Referring to FIG. 3, it is possible to enhance the security of the multimedia information delivery transaction according to the present invention provided by the switched network, by including a database function connected to the multimedia server through security server complex 302, which would have a segmented "to call" list 304. When a client inputs a specific telephone number to receive the multimedia information server 302 queries the "to call" database 304 to verify whether the particular endpoint is authorized to receive that specific information. If the endpoint is not allowed to receive that information, the video call is not connected. A message conveying the lack of authorization and/or the failed connection can be displayed to the client over the Internet connection 150.
It is also possible to enhance the security of the transmission of multimedia information according to the present invention by including a video camera 301 at the client's end. When the multimedia server 140 dials the client's video telephony enabled port, camera 301 is activated which in turn triggers a video capture algorithm on the multimedia server side. In essence a snapshot is taken of the person about to receive the multimedia information. The snapshot can be run through a separate database 303 and security server complex 302 (or 290 as shown in FIG. 2) connected to the multimedia server 140 and run face recognition software. In highly secure applications where specific video content should be viewed by only a select number of people (e.g. future advertising can be viewed, daily rushes from movies in the making can be reviewed, future press announcements can be reviewed, etc.) the system would have the ability to restrict viewing to select users.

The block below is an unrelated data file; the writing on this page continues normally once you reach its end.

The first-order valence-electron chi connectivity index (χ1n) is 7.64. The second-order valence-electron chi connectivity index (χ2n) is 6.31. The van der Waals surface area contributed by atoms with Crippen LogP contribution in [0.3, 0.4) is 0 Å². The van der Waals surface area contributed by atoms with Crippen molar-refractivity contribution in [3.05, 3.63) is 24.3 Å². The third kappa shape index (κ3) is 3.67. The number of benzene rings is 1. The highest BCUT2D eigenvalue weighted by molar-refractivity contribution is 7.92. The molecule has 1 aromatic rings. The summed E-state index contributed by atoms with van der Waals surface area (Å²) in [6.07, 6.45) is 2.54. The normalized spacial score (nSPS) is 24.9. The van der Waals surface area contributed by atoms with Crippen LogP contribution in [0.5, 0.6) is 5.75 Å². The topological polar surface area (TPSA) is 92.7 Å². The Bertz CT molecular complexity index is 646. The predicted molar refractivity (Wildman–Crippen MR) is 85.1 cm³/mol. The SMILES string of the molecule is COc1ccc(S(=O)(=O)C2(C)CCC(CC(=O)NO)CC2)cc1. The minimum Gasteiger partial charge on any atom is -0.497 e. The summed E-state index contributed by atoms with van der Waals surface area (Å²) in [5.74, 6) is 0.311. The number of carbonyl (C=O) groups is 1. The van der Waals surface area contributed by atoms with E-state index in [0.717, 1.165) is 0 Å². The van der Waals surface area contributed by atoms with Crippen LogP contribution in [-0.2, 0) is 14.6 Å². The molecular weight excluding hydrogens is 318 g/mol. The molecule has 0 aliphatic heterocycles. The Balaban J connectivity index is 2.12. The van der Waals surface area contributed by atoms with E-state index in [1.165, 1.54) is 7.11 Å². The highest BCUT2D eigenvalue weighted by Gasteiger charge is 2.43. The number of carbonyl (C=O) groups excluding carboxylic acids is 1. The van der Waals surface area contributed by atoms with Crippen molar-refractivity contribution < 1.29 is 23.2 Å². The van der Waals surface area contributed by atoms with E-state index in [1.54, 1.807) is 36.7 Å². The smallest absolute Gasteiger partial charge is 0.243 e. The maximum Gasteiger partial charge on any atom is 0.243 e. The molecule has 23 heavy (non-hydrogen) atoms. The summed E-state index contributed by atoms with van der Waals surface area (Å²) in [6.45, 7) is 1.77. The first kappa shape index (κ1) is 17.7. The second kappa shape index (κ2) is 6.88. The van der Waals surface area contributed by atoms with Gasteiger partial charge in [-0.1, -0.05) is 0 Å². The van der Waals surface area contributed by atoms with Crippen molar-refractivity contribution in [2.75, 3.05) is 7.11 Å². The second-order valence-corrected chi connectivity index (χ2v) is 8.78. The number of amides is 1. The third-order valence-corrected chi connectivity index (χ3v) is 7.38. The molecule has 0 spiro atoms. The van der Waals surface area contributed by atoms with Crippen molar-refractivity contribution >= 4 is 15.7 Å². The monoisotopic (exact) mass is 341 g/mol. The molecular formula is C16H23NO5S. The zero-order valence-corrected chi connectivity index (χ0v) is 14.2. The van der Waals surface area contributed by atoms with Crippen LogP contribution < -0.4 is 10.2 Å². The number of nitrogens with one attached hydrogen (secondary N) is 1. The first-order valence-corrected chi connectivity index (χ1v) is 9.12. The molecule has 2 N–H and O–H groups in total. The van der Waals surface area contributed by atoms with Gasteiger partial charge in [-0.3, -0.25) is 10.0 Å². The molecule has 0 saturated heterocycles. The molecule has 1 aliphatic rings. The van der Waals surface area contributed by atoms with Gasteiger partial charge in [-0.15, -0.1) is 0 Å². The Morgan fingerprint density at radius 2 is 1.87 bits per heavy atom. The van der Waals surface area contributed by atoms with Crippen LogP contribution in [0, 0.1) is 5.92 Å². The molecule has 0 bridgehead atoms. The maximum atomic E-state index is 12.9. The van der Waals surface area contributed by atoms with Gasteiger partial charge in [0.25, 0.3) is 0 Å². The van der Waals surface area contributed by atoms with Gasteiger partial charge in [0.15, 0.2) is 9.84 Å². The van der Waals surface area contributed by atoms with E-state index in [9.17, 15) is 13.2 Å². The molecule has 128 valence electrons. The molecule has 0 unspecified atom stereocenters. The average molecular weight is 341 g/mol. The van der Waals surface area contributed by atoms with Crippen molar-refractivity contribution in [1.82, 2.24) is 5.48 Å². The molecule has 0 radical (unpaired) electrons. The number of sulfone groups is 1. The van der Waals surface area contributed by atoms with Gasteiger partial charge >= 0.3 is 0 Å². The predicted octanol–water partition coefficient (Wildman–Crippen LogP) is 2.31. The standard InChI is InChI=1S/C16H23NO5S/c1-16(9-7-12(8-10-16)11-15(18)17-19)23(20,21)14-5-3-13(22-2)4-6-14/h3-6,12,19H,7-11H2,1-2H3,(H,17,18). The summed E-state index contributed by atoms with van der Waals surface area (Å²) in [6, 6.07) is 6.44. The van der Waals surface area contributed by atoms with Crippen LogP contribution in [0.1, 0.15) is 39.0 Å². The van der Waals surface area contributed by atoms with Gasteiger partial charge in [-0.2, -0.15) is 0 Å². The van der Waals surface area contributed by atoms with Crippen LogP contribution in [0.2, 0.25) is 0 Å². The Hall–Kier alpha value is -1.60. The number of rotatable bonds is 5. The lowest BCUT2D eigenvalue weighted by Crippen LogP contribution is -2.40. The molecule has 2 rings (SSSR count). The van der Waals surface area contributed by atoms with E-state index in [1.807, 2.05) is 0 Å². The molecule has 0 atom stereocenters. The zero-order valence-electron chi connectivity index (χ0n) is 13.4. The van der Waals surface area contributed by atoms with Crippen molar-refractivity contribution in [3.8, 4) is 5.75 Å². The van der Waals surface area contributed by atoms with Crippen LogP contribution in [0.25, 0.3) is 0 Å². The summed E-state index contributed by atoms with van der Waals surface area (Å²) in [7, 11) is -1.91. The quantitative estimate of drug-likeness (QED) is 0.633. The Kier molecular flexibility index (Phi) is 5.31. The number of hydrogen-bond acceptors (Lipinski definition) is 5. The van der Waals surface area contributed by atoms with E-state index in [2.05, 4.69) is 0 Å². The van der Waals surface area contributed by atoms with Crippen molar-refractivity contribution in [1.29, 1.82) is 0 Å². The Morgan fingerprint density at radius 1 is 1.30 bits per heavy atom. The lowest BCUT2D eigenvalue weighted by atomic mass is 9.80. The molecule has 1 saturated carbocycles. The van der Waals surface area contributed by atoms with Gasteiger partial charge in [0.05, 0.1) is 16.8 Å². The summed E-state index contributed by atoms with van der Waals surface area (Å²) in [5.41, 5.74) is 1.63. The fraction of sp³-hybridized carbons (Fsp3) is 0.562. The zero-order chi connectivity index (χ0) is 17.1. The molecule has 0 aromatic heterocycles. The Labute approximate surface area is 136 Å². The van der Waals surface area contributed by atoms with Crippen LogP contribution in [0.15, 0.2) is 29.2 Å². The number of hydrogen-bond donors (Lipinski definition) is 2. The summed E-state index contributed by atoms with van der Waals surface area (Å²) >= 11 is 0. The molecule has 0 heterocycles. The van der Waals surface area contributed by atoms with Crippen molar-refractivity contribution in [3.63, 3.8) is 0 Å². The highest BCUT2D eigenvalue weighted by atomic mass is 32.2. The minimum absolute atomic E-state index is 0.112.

The snapshot may also be used to maintain usage statistics, including who viewed what content, when.
The foregoing merely illustrates the principles of the present invention. Those skilled in the art will be able to devise various modifications, which although not explicitly described or shown herein, embody the principles of the invention and are thus within its spirit and scope.
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|U.S. Classification||709/203, 715/733, 715/716, 709/202, 709/219, 345/418|
|International Classification||H04M7/00, H04Q11/04, H04M15/00, H04L29/06, H04M3/38, H04M7/12, H04M3/00, H04M3/56, H04M3/493, H04M3/51, H04M3/42, G08B13/196, H04N7/173|
|Cooperative Classification||H04L65/4007, H04Q2213/13376, H04Q2213/1313, H04M3/51, H04M2215/202, H04M15/55, H04Q2213/13389, H04M15/56, H04L63/10, H04M3/4872, H04Q2213/13339, H04Q2213/13337, H04Q11/0435, H04Q2213/13209, H04M7/12, H04Q2213/13242, H04M2207/203, H04M3/382, H04Q2213/13248, H04M15/07, H04Q2213/13377, H04M15/08, H04L29/06027, H04M3/567, H04Q2213/13103, H04L63/0861, H04M2215/64, H04Q2213/13179, H04M2215/62, H04M15/00, H04M2215/44, H04Q2213/1305, H04L67/42, H04L29/06, H04L65/4084|
|European Classification||H04M15/08, H04M15/07, H04M15/56, H04M15/55, H04M3/56M, H04M3/51, H04M15/00, H04L29/06, H04Q11/04S1, H04L29/06M4S4, H04L29/06M4A|
|Jul 29, 1996||AS||Assignment|
Owner name: AT&T CORP., NEW YORK
Free format text: ASSIGNMENT OF ASSIGNORS INTEREST;ASSIGNORS:AGRAHARAM,SANJAY;CIVANLAR, MEHMET R.;HASKELL, BARIN G.;AND OTHERS;REEL/FRAME:008073/0686;SIGNING DATES FROM 19960610 TO 19960723